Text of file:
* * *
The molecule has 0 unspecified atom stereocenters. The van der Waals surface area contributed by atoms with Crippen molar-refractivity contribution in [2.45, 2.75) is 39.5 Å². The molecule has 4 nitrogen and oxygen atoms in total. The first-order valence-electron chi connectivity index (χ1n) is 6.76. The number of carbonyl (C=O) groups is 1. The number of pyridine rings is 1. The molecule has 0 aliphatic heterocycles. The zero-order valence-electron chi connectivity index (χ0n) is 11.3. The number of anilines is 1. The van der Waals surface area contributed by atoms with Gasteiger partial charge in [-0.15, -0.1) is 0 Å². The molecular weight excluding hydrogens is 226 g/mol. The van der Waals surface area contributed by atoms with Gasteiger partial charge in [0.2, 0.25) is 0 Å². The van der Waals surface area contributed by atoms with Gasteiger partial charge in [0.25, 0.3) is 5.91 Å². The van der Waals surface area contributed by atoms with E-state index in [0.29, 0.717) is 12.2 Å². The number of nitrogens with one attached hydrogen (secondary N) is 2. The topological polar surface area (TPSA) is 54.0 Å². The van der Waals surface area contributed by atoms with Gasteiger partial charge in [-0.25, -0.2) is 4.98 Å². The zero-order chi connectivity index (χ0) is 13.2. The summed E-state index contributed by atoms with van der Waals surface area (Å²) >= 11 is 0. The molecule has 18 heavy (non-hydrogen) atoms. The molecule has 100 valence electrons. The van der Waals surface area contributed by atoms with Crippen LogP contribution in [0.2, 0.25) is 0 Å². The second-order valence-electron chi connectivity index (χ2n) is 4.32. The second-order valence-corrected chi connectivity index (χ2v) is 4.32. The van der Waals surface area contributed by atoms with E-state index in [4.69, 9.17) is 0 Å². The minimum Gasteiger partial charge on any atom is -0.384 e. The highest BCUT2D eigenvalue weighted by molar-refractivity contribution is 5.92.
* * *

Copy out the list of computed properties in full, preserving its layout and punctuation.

The molecule has 0 unspecified atom stereocenters. The van der Waals surface area contributed by atoms with Crippen molar-refractivity contribution in [2.45, 2.75) is 39.5 Å². The molecule has 4 nitrogen and oxygen atoms in total. The first-order valence-electron chi connectivity index (χ1n) is 6.76. The number of carbonyl (C=O) groups is 1. The number of pyridine rings is 1. The molecule has 0 aliphatic heterocycles. The zero-order valence-electron chi connectivity index (χ0n) is 11.3. The number of anilines is 1. The van der Waals surface area contributed by atoms with Gasteiger partial charge in [-0.15, -0.1) is 0 Å². The molecular weight excluding hydrogens is 226 g/mol. The van der Waals surface area contributed by atoms with Gasteiger partial charge in [0.2, 0.25) is 0 Å². The van der Waals surface area contributed by atoms with Gasteiger partial charge in [0.25, 0.3) is 5.91 Å². The van der Waals surface area contributed by atoms with E-state index in [0.29, 0.717) is 12.2 Å². The number of nitrogens with one attached hydrogen (secondary N) is 2. The topological polar surface area (TPSA) is 54.0 Å². The van der Waals surface area contributed by atoms with Gasteiger partial charge in [-0.25, -0.2) is 4.98 Å². The zero-order chi connectivity index (χ0) is 13.2. The summed E-state index contributed by atoms with van der Waals surface area (Å²) >= 11 is 0. The molecule has 18 heavy (non-hydrogen) atoms. The molecule has 100 valence electrons. The van der Waals surface area contributed by atoms with Crippen LogP contribution in [0.2, 0.25) is 0 Å². The second-order valence-electron chi connectivity index (χ2n) is 4.32. The second-order valence-corrected chi connectivity index (χ2v) is 4.32. The van der Waals surface area contributed by atoms with E-state index in [4.69, 9.17) is 0 Å². The minimum Gasteiger partial charge on any atom is -0.384 e. The highest BCUT2D eigenvalue weighted by molar-refractivity contribution is 5.92.